|A SEASONED VETERAN
|IN TROPICAL GREEN
|Instead of the traditional, Battleship Gray worn by most U.S. Navy ships, USS Satyr
(ARL-23) is painted a dark tropical green. And while most 7th Fleet ships steam
extensively throughout the western Pacific oceans, Satyr is limited to an area of
operations in the Mekong River about 85 miles southwest of Saigon.
The landing craft repair ship is one of four tank landing ships the Navy modified and recommissioned as floating workshops for repairing river assault craft in the Republic of Vietnam. Satyr recently underwent a 7½-week overhaul in Yokosuka, Japan, after a 16-month continuous tour of duty in the Mekong Delta.
"That is probably the longest period any Navy ship has been on the line without upkeep since World War II," said Lieutenant Commander G.M. Giganti, Satyr's skipper.
The green coloring, standard among brown-water Navy craft in Vietnam, is to help camouflage her for riverine operations.
Besides furnishing intermediate repair services for river patrol boats, swift boats, and other river assault craft of the Vietnamese navy, Satyr acts as an operational focal point, handyman, and supermarket for riverine units patrolling the upper Mekong River. She has a powerful "A" frame located amidships which is used to hoist river assault craft out of the water in order to repair hull damage.
While duty in Satyr cannot be classified as the easiest in the Navy, living conditions would have to be ranked among the best in the delta. Her excellent food services and air-conditioned spaces give evidence to this. However, operations often necessitate seven-day work weeks, and the flow of repair jobs never seems to cease.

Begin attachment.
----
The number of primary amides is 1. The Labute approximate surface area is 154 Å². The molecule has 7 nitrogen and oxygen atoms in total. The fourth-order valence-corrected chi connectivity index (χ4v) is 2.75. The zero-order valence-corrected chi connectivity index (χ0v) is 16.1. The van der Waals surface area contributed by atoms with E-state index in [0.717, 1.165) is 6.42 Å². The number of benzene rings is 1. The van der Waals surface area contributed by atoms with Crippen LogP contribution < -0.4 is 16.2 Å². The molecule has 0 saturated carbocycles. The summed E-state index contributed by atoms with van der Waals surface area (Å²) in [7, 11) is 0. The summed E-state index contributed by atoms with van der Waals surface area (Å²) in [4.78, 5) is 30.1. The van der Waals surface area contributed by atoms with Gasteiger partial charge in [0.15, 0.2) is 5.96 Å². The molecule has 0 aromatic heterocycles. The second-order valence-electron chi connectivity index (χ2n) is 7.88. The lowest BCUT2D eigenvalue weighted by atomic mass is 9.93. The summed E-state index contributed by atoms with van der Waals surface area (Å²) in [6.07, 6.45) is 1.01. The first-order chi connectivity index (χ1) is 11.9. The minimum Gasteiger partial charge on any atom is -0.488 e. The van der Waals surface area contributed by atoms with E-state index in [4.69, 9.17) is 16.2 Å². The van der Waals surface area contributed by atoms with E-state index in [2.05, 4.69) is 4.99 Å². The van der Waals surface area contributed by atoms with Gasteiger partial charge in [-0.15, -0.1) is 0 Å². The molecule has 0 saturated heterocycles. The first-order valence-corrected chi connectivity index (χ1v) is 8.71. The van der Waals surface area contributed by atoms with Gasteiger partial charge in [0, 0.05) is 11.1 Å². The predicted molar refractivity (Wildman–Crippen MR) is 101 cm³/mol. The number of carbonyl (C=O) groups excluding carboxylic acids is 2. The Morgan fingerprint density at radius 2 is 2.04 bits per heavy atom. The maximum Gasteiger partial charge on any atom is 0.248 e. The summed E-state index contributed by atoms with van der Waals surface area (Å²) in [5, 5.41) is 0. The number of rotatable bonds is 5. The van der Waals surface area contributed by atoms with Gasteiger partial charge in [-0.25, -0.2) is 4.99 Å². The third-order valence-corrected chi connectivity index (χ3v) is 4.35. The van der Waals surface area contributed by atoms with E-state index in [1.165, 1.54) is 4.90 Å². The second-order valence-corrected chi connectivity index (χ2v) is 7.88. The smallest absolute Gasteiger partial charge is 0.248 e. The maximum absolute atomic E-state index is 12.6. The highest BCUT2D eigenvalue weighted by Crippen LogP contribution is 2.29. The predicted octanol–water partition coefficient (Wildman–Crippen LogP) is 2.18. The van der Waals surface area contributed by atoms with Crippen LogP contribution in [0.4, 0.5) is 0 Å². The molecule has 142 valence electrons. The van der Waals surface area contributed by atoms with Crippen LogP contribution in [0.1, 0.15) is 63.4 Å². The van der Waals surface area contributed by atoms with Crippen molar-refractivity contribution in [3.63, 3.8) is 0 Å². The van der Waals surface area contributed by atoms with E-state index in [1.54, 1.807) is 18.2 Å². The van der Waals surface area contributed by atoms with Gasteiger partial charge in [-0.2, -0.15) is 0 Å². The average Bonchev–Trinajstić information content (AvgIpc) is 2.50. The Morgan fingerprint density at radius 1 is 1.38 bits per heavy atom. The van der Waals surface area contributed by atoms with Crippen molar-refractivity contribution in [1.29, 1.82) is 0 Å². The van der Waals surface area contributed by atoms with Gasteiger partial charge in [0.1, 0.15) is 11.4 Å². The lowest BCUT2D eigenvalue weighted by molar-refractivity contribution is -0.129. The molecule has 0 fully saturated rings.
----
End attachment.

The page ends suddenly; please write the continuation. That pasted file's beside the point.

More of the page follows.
Lieutenant K.R. Myers, executive officer of Satyr, says that despite the minor problems expected when 215 officers and men live and work in the same small area for months on end, the ship's crew has done an outstanding job.
During her last lengthy line period Satyr completed nearly 3500 job orders. Her logistic liaison support section assisted thousands of allied missions, and her ship's service department often supported an average of 100 extra personnel daily-over and above her regular crew.
Because she usually anchors near military outposts and populated areas under government control, Satyr normally sees little combat. The ship's crew is, however, constantly on the alert against underwater sappers who might attempt to attach mines to her hull.
Now that the inland waterborne combat role of the U.S. Navy has been turned over to the Vietnamese, the next step is turning over the support and logistics roles to them too. Until that time arrives, however, the brown-water Navymen of the green-colored Satyr will continue their vital support and repair role in the Mekong Delta.
Article appeared in an October 1971 issue of "All Hands" magazine
Courtesy of Albert B. Moore President of the MRFA